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La femme mauvaise

Shouldn't mauvaise be before the noun? This is where the voice says it in french and I translate to english. It says it means the "bad woman", but I thought Mauvaise went before femme.

July 31, 2012



In french, usually the adjective goes after the noun. There are many exceptions to this rule which boil down to literal vs. figurative usage. If you mean literally a bad woman, you say 'femme mauvaise'. If you say 'mauvaise femme', on the other hand you would be saying 'wrong woman'.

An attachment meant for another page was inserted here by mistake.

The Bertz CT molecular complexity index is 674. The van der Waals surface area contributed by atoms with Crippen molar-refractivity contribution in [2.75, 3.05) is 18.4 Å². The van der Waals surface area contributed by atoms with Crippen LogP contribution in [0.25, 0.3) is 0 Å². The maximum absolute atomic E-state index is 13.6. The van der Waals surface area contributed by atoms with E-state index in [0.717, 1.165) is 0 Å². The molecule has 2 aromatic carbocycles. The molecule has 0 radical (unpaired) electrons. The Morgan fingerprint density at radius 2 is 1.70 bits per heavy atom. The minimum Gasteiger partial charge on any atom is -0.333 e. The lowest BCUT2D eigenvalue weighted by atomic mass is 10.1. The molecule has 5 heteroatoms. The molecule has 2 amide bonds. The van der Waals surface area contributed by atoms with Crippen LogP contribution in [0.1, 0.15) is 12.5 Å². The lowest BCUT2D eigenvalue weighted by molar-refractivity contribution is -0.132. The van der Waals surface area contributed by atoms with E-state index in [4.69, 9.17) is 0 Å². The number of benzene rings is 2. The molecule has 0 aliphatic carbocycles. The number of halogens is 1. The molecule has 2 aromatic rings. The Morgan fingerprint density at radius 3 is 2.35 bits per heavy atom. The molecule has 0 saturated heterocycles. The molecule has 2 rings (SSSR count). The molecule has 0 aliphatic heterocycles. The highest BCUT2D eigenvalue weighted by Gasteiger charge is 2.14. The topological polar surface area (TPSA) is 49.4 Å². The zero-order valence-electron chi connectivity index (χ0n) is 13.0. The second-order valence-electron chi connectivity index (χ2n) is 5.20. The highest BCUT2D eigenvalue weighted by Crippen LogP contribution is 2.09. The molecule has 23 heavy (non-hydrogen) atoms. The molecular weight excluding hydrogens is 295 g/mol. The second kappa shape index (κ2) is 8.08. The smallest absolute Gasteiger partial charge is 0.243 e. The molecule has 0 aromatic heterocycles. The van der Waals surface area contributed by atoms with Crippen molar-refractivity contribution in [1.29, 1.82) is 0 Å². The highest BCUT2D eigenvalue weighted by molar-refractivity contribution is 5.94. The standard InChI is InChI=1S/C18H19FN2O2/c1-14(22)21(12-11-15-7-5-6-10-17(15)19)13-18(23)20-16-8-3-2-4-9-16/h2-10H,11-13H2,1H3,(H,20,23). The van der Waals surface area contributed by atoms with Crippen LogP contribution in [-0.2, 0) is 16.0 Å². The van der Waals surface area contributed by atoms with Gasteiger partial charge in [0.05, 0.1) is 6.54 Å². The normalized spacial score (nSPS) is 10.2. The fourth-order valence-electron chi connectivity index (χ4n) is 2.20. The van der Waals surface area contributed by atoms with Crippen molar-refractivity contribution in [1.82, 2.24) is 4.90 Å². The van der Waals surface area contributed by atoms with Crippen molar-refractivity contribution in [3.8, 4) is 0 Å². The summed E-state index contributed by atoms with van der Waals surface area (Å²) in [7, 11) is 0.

Most 1 and 2 syllable adjectives do come before the noun. The exception comes when the placement of the adjective can lead to seperate meanings. I could say "Mon ancien ami" (My old friend), meaning we have been friends for a long time. I could also say "Mon ami ancien," and despite the same english translation, I would be calling my friend ancient (really old) in the second example.

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